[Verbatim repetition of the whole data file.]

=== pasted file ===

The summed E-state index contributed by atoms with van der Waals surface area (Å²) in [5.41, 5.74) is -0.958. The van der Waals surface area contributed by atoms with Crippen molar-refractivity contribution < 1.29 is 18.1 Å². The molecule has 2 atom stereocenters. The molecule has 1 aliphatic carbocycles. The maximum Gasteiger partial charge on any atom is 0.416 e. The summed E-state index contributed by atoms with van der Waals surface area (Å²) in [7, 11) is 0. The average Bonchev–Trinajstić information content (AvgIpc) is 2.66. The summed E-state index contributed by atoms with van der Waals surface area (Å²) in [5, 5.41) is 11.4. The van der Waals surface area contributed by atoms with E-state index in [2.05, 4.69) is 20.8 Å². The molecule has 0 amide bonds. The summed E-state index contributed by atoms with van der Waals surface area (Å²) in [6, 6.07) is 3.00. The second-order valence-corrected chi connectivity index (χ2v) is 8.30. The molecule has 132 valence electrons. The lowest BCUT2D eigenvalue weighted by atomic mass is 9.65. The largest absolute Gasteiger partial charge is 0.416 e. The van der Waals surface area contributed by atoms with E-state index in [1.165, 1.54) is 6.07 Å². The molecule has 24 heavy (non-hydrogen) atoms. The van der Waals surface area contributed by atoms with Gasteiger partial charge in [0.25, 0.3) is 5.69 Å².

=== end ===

The summed E-state index contributed by atoms with van der Waals surface area (Å²) in [5.41, 5.74) is -0.958. The van der Waals surface area contributed by atoms with Crippen molar-refractivity contribution < 1.29 is 18.1 Å². The molecule has 2 atom stereocenters. The molecule has 1 aliphatic carbocycles. The maximum Gasteiger partial charge on any atom is 0.416 e. The summed E-state index contributed by atoms with van der Waals surface area (Å²) in [7, 11) is 0. The average Bonchev–Trinajstić information content (AvgIpc) is 2.66. The summed E-state index contributed by atoms with van der Waals surface area (Å²) in [5, 5.41) is 11.4. The van der Waals surface area contributed by atoms with E-state index in [2.05, 4.69) is 20.8 Å². The molecule has 0 amide bonds. The summed E-state index contributed by atoms with van der Waals surface area (Å²) in [6, 6.07) is 3.00. The second-order valence-corrected chi connectivity index (χ2v) is 8.30. The molecule has 132 valence electrons. The lowest BCUT2D eigenvalue weighted by atomic mass is 9.65. The largest absolute Gasteiger partial charge is 0.416 e. The van der Waals surface area contributed by atoms with E-state index in [1.165, 1.54) is 6.07 Å². The molecule has 24 heavy (non-hydrogen) atoms. The van der Waals surface area contributed by atoms with Gasteiger partial charge in [0.25, 0.3) is 5.69 Å².